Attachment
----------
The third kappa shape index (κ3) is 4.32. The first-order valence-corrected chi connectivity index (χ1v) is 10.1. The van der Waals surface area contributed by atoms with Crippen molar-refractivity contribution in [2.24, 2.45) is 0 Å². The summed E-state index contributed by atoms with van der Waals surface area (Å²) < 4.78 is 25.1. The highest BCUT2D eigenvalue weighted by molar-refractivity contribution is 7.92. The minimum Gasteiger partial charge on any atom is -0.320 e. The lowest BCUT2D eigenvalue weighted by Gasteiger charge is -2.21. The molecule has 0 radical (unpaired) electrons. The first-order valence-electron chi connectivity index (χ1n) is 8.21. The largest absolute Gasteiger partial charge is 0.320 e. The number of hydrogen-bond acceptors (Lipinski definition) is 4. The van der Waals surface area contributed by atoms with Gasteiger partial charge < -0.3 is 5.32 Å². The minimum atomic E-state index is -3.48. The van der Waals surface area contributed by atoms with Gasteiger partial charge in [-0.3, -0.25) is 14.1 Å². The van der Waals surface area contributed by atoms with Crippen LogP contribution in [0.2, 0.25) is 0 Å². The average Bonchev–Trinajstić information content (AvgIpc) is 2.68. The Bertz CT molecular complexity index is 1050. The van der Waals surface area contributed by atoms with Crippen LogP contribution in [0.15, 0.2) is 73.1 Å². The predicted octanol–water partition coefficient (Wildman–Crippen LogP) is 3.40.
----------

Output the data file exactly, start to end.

The third kappa shape index (κ3) is 4.32. The first-order valence-corrected chi connectivity index (χ1v) is 10.1. The van der Waals surface area contributed by atoms with Crippen molar-refractivity contribution in [2.24, 2.45) is 0 Å². The summed E-state index contributed by atoms with van der Waals surface area (Å²) < 4.78 is 25.1. The highest BCUT2D eigenvalue weighted by molar-refractivity contribution is 7.92. The minimum Gasteiger partial charge on any atom is -0.320 e. The lowest BCUT2D eigenvalue weighted by Gasteiger charge is -2.21. The molecule has 0 radical (unpaired) electrons. The first-order valence-electron chi connectivity index (χ1n) is 8.21. The largest absolute Gasteiger partial charge is 0.320 e. The number of hydrogen-bond acceptors (Lipinski definition) is 4. The van der Waals surface area contributed by atoms with Gasteiger partial charge < -0.3 is 5.32 Å². The minimum atomic E-state index is -3.48. The van der Waals surface area contributed by atoms with Gasteiger partial charge in [-0.3, -0.25) is 14.1 Å². The van der Waals surface area contributed by atoms with Crippen LogP contribution in [0.2, 0.25) is 0 Å². The average Bonchev–Trinajstić information content (AvgIpc) is 2.68. The Bertz CT molecular complexity index is 1050. The van der Waals surface area contributed by atoms with Crippen LogP contribution in [0.15, 0.2) is 73.1 Å². The predicted octanol–water partition coefficient (Wildman–Crippen LogP) is 3.40.